The U.S. Environmental Protection Agency partners with state and local governments, community groups, businesses, and academic institutions to sponsor the annual SepticSmart Week.
SepticSmart focuses on educating homeowners and communities on the proper care and maintenance of septic systems to enhance healthy communities and protect our nation’s waters.
“In many ways, environmental protection starts with choices we make for our homes—from fixing leaks to proactively maintaining septic systems,” said EPA Office of Water Assistant Administrator Radhika Fox. “The tenth anniversary of SepticSmart Week is an opportunity to celebrate simple strategies that keep people and the environment safe, while saving money.”
Organizations and individuals wishing to promote SepticSmart Week 2022 are encouraged to create public awareness about the event and share the following helpful tips:
- Think at the Sink! What goes down the drain has a big impact on your septic system. Fats, grease, and solids can clog a system’s pipes and drainfield.
- Don’t Overload the Commode! A toilet is not a trash can. Disposable diapers and wipes, feminine hygiene products, coffee grounds, cigarette butts, and cat litter can damage a septic system.
- Don’t Strain Your Drain! Use water efficiently and stagger use of water-based appliances. Too much water use at once can overload a system that hasn’t been pumped recently.
- Shield Your Field! Tree and shrub roots, cars, and livestock can damage your septic drainfield.
- Keep It Clean! Contamination can occur when a septic system leaks due to improper maintenance. Be sure your drinking water is safe to drink by testing it regularly.
- Protect It and Inspect It! Regular septic system maintenance can save homeowners thousands of dollars in repairs and protect public health.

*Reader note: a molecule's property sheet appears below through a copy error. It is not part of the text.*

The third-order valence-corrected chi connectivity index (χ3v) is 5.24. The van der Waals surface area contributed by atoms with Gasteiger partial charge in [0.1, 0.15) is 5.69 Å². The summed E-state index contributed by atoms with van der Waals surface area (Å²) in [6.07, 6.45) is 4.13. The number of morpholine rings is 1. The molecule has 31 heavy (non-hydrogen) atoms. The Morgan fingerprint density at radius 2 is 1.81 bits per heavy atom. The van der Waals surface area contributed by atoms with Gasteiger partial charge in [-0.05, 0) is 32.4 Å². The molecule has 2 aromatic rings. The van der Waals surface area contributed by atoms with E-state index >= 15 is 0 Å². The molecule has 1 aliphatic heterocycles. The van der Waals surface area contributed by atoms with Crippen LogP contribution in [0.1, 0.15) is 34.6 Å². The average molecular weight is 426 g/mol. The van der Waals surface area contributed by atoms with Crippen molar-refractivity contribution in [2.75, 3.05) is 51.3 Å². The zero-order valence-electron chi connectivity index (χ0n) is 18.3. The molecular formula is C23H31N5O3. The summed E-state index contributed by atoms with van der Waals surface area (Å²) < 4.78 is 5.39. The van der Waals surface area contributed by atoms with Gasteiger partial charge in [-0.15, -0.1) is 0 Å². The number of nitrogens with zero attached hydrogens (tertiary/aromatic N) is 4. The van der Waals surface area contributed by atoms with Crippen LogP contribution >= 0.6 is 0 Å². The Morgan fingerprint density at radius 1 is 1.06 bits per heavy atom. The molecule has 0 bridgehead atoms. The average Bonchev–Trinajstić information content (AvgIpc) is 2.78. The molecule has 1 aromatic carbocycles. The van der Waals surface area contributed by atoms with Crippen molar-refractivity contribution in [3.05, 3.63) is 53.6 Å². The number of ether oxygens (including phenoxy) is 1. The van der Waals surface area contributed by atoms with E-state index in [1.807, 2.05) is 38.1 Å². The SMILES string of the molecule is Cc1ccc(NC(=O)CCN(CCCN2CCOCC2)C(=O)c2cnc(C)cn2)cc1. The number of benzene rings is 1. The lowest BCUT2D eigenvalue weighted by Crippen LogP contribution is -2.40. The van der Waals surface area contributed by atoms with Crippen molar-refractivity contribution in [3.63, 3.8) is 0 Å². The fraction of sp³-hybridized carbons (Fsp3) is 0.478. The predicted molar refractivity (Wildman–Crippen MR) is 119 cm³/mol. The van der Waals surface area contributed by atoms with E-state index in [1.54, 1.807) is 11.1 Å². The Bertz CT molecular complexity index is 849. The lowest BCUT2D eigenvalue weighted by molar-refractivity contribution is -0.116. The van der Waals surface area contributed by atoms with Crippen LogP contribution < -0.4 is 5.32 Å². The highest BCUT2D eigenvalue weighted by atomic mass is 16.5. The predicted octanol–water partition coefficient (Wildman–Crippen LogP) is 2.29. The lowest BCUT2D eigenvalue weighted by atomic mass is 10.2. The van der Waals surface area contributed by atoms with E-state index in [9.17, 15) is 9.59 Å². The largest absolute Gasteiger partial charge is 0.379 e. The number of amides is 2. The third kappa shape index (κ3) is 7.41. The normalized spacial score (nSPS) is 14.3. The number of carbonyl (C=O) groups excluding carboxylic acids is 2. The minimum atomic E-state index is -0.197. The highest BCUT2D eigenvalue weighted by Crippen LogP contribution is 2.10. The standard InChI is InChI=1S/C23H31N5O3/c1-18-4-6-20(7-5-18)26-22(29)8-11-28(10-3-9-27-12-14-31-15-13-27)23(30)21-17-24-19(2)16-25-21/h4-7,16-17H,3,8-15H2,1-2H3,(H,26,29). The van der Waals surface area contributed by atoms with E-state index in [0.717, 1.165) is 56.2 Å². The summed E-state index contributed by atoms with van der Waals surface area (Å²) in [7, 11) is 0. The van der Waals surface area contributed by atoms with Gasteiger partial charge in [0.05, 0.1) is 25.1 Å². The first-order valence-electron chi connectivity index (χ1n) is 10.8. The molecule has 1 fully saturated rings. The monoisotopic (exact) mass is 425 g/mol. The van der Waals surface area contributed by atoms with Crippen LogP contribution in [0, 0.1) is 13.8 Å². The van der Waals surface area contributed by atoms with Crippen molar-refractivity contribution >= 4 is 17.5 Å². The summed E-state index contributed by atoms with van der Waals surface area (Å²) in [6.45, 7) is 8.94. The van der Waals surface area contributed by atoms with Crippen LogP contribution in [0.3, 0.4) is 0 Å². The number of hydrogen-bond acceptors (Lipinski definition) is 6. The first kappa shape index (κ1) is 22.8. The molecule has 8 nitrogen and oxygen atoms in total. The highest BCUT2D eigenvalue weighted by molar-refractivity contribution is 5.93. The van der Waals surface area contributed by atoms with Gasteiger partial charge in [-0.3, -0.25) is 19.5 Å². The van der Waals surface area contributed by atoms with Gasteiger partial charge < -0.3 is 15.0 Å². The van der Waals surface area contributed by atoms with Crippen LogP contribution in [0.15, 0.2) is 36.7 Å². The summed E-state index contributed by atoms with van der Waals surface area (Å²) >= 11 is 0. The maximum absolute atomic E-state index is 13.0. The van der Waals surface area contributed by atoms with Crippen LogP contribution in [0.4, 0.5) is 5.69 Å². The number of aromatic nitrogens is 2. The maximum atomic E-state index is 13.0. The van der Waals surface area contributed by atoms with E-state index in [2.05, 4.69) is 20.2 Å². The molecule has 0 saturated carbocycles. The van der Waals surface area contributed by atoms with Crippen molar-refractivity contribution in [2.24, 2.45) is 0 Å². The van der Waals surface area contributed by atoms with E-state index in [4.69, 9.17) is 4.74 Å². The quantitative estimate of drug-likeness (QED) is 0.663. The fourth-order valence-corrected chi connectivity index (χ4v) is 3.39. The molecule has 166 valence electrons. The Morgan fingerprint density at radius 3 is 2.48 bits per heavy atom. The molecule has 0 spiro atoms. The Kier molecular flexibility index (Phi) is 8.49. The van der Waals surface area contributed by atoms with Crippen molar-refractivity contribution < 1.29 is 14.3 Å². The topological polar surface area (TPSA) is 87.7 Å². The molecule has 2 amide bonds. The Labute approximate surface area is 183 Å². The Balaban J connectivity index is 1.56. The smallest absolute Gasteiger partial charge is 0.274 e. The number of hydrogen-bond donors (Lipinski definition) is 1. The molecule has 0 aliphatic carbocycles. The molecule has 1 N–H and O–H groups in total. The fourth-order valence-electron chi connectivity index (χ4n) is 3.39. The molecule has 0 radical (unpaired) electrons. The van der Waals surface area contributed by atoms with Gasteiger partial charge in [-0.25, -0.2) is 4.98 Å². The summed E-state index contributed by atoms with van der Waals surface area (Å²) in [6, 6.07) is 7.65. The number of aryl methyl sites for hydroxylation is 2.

- Pump Your Tank! Ensure your septic tank is pumped at regularly intervals as recommended by a professional and/or local permitting authority.
SepticSmart Week encourages homeowners, wastewater professionals, and state, tribal, and local officials to design and maintain effective systems to safeguard your family’s health, protect the environment, and save money. Be part of the solution by visiting EPA’s Septic Systems page for an abundance of resources and information.
More than one-fifth of U.S. households utilize an individual onsite (septic) system or small community cluster septic system to treat their wastewater. These systems treat and dispose of relatively small volumes of wastewater and include a wide range of individual and cluster treatment options to process household and commercial sewage. These systems go by such names as septic, decentralized wastewater treatment, cluster, package plants, on-lot, individual sewage disposal, and private sewage.
Onsite systems provide a cost-effective, long-term option for treating wastewater, particularly in sparsely populated areas. When properly installed, operated, and maintained, these systems help protect public health, preserve valuable water resources, and maintain a community’s economic vitality.
EPA’s SepticSmart initiative is a nationwide public education effort offering educational resources to homeowners, local organizations, and government leaders to explain how septic systems work and provide tips on how to properly maintain them.